Auditor Rotation and audit quality in Europe

dc.contributor.advisorBraam, G.J.M.
dc.contributor.authorStakebrand, Bob
dc.description.abstractMandatory auditor rotation has been proposed as a mechanism to enhance auditors’ independence and ultimately improve the quality of audits. Proponents claim that as the auditor-client relationship increases the auditors’ independence will decrease, affecting the quality of their work. Opponents, however, state that the benefits do not outweigh the costs, namely destroyed industry and client-specific expertise. New auditors need time to understand the client’s business, operations and risks. This study examines the effects of auditor rotation on audit quality, by focusing on European companies for the period 1995-2014. Similar studies focusing on European companies are rare. Based on prior studies it is hypothesized that audit quality will decrease on the short term after rotation, but will increase on the long term. Also a differential effect between voluntary and mandatory rotation is hypothesized. Three different measures of audit quality are used; discretionary accruals, abnormal working capital accruals, and the ratio of loss avoidance. The results are mixed as dependent on the measure of audit quality there is supporting or contradicting evidence. The first two hypotheses are not supported nor rejected by the data, as the evidence is only indicative. The second hypothesis is rejected, however the results are not robust.en_US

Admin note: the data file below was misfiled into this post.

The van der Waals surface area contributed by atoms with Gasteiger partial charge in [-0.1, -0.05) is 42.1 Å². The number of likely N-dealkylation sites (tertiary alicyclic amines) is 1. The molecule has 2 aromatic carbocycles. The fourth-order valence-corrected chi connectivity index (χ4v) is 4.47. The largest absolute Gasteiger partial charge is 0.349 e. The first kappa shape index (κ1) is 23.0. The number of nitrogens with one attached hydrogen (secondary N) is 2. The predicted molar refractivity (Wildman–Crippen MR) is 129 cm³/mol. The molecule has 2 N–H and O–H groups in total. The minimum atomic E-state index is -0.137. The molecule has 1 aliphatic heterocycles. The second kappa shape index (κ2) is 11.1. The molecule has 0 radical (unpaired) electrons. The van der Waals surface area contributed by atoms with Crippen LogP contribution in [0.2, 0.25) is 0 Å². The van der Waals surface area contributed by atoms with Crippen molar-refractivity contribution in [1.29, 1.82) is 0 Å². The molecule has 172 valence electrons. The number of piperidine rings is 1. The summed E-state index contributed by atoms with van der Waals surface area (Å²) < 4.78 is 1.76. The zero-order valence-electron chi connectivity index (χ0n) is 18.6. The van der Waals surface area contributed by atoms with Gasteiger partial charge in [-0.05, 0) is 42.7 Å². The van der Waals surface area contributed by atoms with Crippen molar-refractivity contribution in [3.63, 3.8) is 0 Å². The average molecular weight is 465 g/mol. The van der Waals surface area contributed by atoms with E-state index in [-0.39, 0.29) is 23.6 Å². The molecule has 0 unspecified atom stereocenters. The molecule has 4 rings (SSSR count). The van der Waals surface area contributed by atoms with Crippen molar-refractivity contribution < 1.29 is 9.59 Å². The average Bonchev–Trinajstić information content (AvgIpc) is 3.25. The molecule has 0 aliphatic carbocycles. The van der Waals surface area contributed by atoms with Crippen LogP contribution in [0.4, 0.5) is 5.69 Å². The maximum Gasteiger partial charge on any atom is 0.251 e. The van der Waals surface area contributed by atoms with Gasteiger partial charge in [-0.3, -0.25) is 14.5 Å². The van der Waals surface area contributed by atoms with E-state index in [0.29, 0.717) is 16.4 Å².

dc.thesis.facultyFaculteit der Managementwetenschappenen_US
dc.thesis.specialisationAccounting & Controlen_US
dc.thesis.studyprogrammeMaster Economicsen_US
dc.titleAuditor Rotation and audit quality in Europeen_US
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